We’ve been working hard at our next release, Flash Builder Burrito. While there’s been some general public discussions about upcoming features, only certain pre-release customers have had access to the early builds so far. One unofficial way to figure out what we’re working on is to search our public bug database at

A slightly more official means is to go to the Flex Team Blog at where product manager Andrew Shorten has started posting video sneaks of upcoming Burrito features.

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Accessing ActionScript and Flex SDK Reference Offline

You can cache content locally using Adobe Help. From Flash Builder, go to Help > Flash Builder Help.

  1. In Adobe Help
    (a.k.a, Adobe Community Help Client), go to Preferences
  2. Select
    Download Preferences, make sure Flex 4 is checked. Select Flex 4 and select the help package for “ActionScript 3.0 Language and Component Reference” and any additional packages you wish to download. The full set of Flex 4 help packages is currently around 70 MB. 
  3. Select Local
    Content, update all packages if an update is available.

With the content cached, you can access offline help.
Make sure you select “Flex 4” in the search box, “Local Help” for your Search Location and
“ActionScript 3.0 Language and Component Reference” for your Filter Results. Despite the name, this will include both built-in Flash and Flex APIs in the search results.

If you only want reference information about Flash
Builder (not including Flex or Flash ASDoc), you can download this PDF or simply follow the same steps to cache “Using Adobe Flash Builder 4”. 

It’s important to note that Flash Builder 4 no longer uses Eclipse’s help system to deliver help content.

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Build SWCs with ASDoc for Flash Builder 4

You might already know that ASDoc support was added in Flash Builder 4. We show ASDoc content in code hints, hovers and in the new ASDoc view. We have built-in support for showing ASDoc content from:
  • Flex 4 SDK
  • playerglobal.swc and airglobal.swc
  • Referenced library projects in the current workspace
  • ASDoc content in your current project
However, what we don’t provide is a way to distribute SWCs that bundle ASDoc content without distributing your source code.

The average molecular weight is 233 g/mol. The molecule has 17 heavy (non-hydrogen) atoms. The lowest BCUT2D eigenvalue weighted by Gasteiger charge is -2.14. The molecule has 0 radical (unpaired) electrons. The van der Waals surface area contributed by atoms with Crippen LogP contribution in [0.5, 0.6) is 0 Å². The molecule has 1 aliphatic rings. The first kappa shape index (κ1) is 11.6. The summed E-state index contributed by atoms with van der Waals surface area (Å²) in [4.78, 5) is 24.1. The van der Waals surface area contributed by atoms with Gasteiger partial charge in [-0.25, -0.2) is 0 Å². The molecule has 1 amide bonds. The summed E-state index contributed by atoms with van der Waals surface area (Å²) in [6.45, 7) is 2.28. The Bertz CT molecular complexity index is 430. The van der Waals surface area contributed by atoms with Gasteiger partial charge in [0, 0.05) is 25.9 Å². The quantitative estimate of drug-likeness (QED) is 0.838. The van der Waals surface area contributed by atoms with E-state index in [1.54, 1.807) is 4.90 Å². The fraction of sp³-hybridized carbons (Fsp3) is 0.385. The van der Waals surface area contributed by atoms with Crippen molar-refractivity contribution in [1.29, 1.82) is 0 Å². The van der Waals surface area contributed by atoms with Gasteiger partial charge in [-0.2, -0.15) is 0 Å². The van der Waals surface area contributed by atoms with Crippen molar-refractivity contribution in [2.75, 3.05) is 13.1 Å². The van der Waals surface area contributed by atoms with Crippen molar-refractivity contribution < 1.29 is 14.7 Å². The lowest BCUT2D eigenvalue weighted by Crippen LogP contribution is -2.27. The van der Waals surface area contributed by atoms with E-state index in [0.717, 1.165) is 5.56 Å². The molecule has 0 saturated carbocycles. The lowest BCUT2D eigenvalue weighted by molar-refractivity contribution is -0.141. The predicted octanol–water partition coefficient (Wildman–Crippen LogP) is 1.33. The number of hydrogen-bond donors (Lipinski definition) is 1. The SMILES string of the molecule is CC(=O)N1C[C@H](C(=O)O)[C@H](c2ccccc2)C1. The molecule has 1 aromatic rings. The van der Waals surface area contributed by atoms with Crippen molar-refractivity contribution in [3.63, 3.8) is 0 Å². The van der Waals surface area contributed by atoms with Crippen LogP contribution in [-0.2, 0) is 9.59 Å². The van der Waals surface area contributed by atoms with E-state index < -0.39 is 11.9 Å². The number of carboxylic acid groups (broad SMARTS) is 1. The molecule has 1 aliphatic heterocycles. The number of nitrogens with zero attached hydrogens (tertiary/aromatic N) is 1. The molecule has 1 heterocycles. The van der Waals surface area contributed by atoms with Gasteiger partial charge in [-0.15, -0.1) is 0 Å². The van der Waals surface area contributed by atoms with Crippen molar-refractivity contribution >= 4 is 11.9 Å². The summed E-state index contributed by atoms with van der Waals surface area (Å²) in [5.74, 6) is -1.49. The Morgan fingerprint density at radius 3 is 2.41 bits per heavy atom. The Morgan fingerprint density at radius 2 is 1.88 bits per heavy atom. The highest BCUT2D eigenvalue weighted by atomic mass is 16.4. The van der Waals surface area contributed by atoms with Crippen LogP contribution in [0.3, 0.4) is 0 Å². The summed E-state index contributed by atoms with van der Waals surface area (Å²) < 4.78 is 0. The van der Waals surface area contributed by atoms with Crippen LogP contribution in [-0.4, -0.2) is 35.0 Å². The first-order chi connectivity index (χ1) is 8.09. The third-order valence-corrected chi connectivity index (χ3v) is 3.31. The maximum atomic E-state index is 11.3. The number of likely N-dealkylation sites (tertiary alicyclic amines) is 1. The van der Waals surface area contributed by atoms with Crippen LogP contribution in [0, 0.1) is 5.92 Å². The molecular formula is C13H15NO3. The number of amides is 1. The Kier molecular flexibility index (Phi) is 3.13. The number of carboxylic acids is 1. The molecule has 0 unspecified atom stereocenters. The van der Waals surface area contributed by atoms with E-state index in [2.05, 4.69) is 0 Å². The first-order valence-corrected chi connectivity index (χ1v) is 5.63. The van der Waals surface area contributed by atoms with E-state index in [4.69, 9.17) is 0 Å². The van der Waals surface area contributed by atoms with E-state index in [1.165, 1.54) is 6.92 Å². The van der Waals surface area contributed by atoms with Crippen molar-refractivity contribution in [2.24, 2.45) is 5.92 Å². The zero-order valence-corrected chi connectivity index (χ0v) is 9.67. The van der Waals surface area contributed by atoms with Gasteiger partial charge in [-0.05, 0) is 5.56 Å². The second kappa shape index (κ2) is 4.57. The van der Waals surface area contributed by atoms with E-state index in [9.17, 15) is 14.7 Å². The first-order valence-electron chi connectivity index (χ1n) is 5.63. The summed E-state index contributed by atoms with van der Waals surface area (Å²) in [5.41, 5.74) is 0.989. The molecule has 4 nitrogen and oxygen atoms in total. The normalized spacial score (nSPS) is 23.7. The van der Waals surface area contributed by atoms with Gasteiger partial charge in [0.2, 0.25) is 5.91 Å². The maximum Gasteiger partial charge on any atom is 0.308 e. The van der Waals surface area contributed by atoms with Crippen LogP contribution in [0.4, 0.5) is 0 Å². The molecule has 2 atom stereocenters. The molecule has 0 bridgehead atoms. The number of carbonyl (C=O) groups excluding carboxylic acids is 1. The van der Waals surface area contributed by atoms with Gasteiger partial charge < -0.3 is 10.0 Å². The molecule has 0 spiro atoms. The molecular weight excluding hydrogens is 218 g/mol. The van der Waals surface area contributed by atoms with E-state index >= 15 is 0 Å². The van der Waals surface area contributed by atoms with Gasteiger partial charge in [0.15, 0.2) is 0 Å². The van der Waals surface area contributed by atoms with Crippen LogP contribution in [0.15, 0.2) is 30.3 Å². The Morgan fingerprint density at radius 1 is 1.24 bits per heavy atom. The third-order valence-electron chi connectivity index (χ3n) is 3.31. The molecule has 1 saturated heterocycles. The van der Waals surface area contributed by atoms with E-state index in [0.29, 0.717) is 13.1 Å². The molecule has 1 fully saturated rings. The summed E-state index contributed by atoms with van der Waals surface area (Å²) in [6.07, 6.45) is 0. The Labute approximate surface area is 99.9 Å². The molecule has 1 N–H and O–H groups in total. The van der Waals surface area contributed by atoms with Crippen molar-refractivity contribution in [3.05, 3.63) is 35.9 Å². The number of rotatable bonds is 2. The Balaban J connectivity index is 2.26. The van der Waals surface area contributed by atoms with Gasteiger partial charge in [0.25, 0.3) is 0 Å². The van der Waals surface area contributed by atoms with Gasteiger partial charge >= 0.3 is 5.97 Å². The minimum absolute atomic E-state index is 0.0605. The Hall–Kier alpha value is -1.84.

Gaurav wrote a great blog post going into detail on how the SDK uses Ant to include ASDoc using framework.swc as an example. You should be aware that te SDK bundles ASDoc a little differently in order to create local-specific resource bundles that contain local-specific ASDoc content. What that means for our users is that ASDoc content in Flash Builder is localized.
For most library developers that don’t require localizing their documentation, the process is a lot easier.

I’ve put together an example library project that you can download that contains a simple Ant script you can use for your own projects. Instead of creating a separate resource bundle, this script essentially runs the ASDoc tool, unzips your SWC, then bundles the ASDoc DITA files into the SWC.


In Flash Builder:
  1. File > Import, Flash Builder > Flash Builder Project
  2. Browse to the ZIP file
  3. Finish
  4. Right click on the build.xml file and choose Run As > Ant Build
  5. The “fat” SWC is in your /bin folder ready to be shared
When your users add the SWC to their project library path, they’ll see ASDoc content without any extra work.
Remember, to run Ant within Flash Builder, you’ll need to download the Eclipse Java Development Tools from the appropriate update site. For Eclipse 3.5 or Flash Builder Standalone users, use and look for “Eclispe Java Development Tools”.
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New and Updated Keyboard Shortcuts

Posts about Eclipse or Flex Builder 3 keyboard shortcuts are pretty easy to find. Here’s some inside info on keyboard shortcuts that are new and/or updated in Flash Builder 4. As usual, replace CTRL with CMD on Mac.

  • Updated CTRL + SHIFT + G, Find All References
    Find all references to the selected identifier. Works in ActionScript and MXML editors. In FB4, the shortcut now works from files in the Package Explorer.
  • Updated CTRL + SHIFT + T, Open Type
    Opens the Open Type dialog to quickly find classes and interfaces in the current project. In FB4, the shortcut now works when the Package Explorer is the active view.
  • Updated CTRL + SHIFT + O, Organize Imports
    Sorts imports and removes unused imports. In FB4, this shortcut now organizes imports in MXML Script blocks.
  • New CTRL + \ and CTRL + SHIFT + \, Next and Previous State
    Flex 4 states visualization in the MXML editor is new in FB4. These actions are also in the navigate menu. This allows you to gray-out code that isn’t in a particular state. See my article on the Flex Developer Center for more information.
  • New CTRL + I, Correct Indentation